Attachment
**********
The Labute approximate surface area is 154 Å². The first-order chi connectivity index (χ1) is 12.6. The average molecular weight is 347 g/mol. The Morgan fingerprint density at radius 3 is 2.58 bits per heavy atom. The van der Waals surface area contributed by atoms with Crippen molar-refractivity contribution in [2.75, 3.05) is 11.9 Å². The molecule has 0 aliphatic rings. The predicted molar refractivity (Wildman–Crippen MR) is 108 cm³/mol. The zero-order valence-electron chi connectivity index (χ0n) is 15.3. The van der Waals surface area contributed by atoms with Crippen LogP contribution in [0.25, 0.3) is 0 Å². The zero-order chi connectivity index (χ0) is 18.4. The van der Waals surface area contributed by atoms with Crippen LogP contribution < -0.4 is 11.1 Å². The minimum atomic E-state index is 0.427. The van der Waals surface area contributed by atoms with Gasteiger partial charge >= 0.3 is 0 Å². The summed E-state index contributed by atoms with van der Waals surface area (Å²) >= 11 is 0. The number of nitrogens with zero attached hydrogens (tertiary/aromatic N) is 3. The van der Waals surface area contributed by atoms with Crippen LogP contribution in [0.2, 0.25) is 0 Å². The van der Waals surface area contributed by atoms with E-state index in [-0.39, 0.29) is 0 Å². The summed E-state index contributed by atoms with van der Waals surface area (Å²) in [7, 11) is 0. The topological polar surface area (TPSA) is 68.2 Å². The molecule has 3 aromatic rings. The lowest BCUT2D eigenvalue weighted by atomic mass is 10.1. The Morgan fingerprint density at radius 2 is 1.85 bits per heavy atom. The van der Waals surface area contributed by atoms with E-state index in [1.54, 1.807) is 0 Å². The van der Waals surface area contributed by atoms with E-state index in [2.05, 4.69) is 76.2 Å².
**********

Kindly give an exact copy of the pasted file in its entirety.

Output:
The Labute approximate surface area is 154 Å². The first-order chi connectivity index (χ1) is 12.6. The average molecular weight is 347 g/mol. The Morgan fingerprint density at radius 3 is 2.58 bits per heavy atom. The van der Waals surface area contributed by atoms with Crippen molar-refractivity contribution in [2.75, 3.05) is 11.9 Å². The molecule has 0 aliphatic rings. The predicted molar refractivity (Wildman–Crippen MR) is 108 cm³/mol. The zero-order valence-electron chi connectivity index (χ0n) is 15.3. The van der Waals surface area contributed by atoms with Crippen LogP contribution in [0.25, 0.3) is 0 Å². The zero-order chi connectivity index (χ0) is 18.4. The van der Waals surface area contributed by atoms with Crippen LogP contribution < -0.4 is 11.1 Å². The minimum atomic E-state index is 0.427. The van der Waals surface area contributed by atoms with Gasteiger partial charge >= 0.3 is 0 Å². The summed E-state index contributed by atoms with van der Waals surface area (Å²) >= 11 is 0. The number of nitrogens with zero attached hydrogens (tertiary/aromatic N) is 3. The van der Waals surface area contributed by atoms with Crippen LogP contribution in [0.2, 0.25) is 0 Å². The van der Waals surface area contributed by atoms with E-state index in [-0.39, 0.29) is 0 Å². The summed E-state index contributed by atoms with van der Waals surface area (Å²) in [7, 11) is 0. The topological polar surface area (TPSA) is 68.2 Å². The molecule has 3 aromatic rings. The lowest BCUT2D eigenvalue weighted by atomic mass is 10.1. The Morgan fingerprint density at radius 2 is 1.85 bits per heavy atom. The van der Waals surface area contributed by atoms with E-state index in [1.54, 1.807) is 0 Å². The van der Waals surface area contributed by atoms with E-state index in [2.05, 4.69) is 76.2 Å².